List of runestones

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There are about 3,000 runestones in Scandinavia (out of a total of about 6,000 runic inscriptions).[1]

The runestones are unevenly distributed in Scandinavia: The majority is found in Sweden, estimated at between 1,700[2] and 2,500 (depending on definition). Denmark has 250 runestones, and Norway has 50.[2]

There are also runestones in other areas reached by the Viking expansion, especially in the British Isles (Manx runestones,[3] England runestones, Scotland and Ireland)[1] and other islands of the North Atlantic (Faroer, Greenland, but not in Iceland), and scattered examples elsewhere (the Berezan' Runestone in Eastern Europe,[4] and runic graffiti on the Piraeus Lion in Venice, Italy).[5]

The vast majority of runestones date to the Viking Age and the period immediately following the Christianisation of Scandinavia (9th to 12th centuries). A small number predates the 9th century; one of the last runestones was raised in memory of the archbishop Absalon (d. 1201).[6] A small number of runestones may date to the late medieval to early modern period, such as the Fámjin stone (Faroer Islands), dated to the Reformation period. Modern runestones (as imitations or forgeries of Viking Age runestones) began to be produced in the 19th century Viking Revival.

The Scandinavian Runic-text Data Base (Samnordisk runtextdatabas) is a project involving the creation and maintenance of a database of runestones in the Rundata database.[7]

Elder Futhark runestones[edit]

The vast majority of runestones date to the Viking Age. There is only a handful Elder Futhark (pre-Viking-Age) runestones (about seven, counting the transitional specimens created just around the beginning of the Viking Age).

Younger Futhark runestones[edit]

Scandinavia proper[edit]

Sweden[edit]

Distribution of runestones in Sweden, the country with the highest density. Runestones / km²:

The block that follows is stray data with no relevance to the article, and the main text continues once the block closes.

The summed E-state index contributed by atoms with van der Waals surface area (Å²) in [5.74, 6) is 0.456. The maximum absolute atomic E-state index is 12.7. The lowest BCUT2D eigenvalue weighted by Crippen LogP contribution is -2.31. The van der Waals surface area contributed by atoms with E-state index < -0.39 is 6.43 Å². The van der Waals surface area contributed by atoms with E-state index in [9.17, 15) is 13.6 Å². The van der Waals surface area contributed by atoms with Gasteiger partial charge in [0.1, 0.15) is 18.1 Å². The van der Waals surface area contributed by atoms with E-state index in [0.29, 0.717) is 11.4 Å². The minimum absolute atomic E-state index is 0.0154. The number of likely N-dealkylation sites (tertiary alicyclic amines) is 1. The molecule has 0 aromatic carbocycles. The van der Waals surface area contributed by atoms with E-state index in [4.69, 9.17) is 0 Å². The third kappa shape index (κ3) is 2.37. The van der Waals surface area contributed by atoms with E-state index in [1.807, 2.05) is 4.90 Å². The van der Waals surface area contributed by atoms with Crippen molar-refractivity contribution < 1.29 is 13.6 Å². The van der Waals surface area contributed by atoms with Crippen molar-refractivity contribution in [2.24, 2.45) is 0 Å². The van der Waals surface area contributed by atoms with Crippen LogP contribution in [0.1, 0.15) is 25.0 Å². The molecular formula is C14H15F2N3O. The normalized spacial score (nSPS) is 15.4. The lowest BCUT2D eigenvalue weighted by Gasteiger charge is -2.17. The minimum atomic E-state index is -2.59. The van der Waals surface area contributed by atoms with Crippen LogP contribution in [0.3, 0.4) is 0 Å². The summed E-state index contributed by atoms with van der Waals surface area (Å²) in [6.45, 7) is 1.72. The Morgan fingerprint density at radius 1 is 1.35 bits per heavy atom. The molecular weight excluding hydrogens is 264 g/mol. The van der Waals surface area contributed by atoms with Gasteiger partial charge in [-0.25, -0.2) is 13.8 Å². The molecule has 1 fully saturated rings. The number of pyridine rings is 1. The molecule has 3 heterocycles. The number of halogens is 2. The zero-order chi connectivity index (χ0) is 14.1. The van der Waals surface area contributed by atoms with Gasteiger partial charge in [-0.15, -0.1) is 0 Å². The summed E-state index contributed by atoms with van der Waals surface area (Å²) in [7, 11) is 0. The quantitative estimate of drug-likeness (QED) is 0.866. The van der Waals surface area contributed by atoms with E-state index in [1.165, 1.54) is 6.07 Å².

>10
  5-9
  1-4
  <1
  Lacks runestones

The number of runestones in Sweden is estimated at between 1,700[2] and 2,500 (depending on definition).[2]

The Swedish district of Uppland has the highest concentration with as many as 1,196 inscriptions in stone, whereas Södermanland is second with 391).[8]

District of Hälsingland[edit]
District of Medelpad[edit]
District of Skåne[edit]
District of Uppland[edit]
District Östergötland[edit]

Denmark[edit]

Denmark has a total of 250 known runestones.[2]

The Hedeby stones are in Hedeby, now part of Germany but historically part of Denmark (until the Second Schleswig War of 1864).

Norway[edit]

Norway has a total of 50 known runestones.[2]

North Atlantic[edit]

British Isles[edit]

Faroer Islands[edit]

Greenland[edit]

Other[edit]

Image stones[edit]

Modern runestones[edit]

A number of notable runestones of modern origin exist. Some of them are intended as hoaxes, their creators attempting to imitate a Viking Age artefact. Especially since the late 20th century, runestones in the style of the Viking Age were also made without pretense of authenticity, either as independent works of art or as replicas as museum exhibits or tourist attractions.[10]

This concerns especially runestones found in North America. There is also a limited set of early modern runestones created after the end of the Viking Age but before the "Viking Revival".

References[edit]

  1. ^ a b Zilmer, Kristel (diss. 2005), "He Drowned in Holmr's Sea": Baltic Traffic in Early Nordic Sources (PDF), Tartu University Press, ISBN 9949-11-089-0  Check date values in: |date= (help) p. 38.
  2. ^ a b c d e f Olstad, Lisa (2002-12-16). "Ein minnestein for å hedre seg sjølv". forskning.no. Retrieved 2008-04-20. 
  3. ^ Page, Raymond I. (1995). Runes and Runic Inscriptions: Collected Essays on Anglo-Saxon and Viking Runes. Parsons, D. (ed.) Woodbridge: Boydell Press, 207-244
  4. ^ Pritsak, O. (1987). The Origin of Rus'. Cambridge, Mass.: Distributed by Harvard University Press for the Harvard Ukrainian Research Institute. Sawyer, Birgit. (2000). The Viking-Age Rune-Stones: Custom and Commemoration in Early Medieval Scandinavia. Oxford: Oxford University Press, p. 306.
  5. ^ "Runsten", Nationalencyklopedin (1995), volume 16, pp. 91-92.
  6. ^ Jansson 1997:166
  7. ^ www.nordiska.uu.se/forskn/samnord.htm
  8. ^ Harrison, D. & Svensson, K. (2007). Vikingaliv. Fälth & Hässler, Värnamo, p. 138.
  9. ^ Page 1983:227
  10. ^ "In December 1997 I moved to Adelsö, the Island there the kings lived in the viking period, near the Island of Birka [...] My capabilities to live on my handicraft became bigger and I extend with guided tours in the ancient area, protected by UNESCO. On a piece of land, near this area, I build up my place of work and exhibition. [...] The year 2000 I got honored to carve a runestone as a memory of Leif Eriksson who did the exploration of North America, thousand year ago. The runestone was carved here at Adelsö. When the work was completed, the stone transferred to Canada and became raised at the northern point of Newfoundland / Vineland." (Kalle Dahlberg, runstonecarver.com) "The three types of contemporary runestone carvings highlighted in the article are those that are "exact copies of existing stones", "explicitly contemporary", and "new, but with Old Norse"." (ireadrunes.blogspot.com 2012)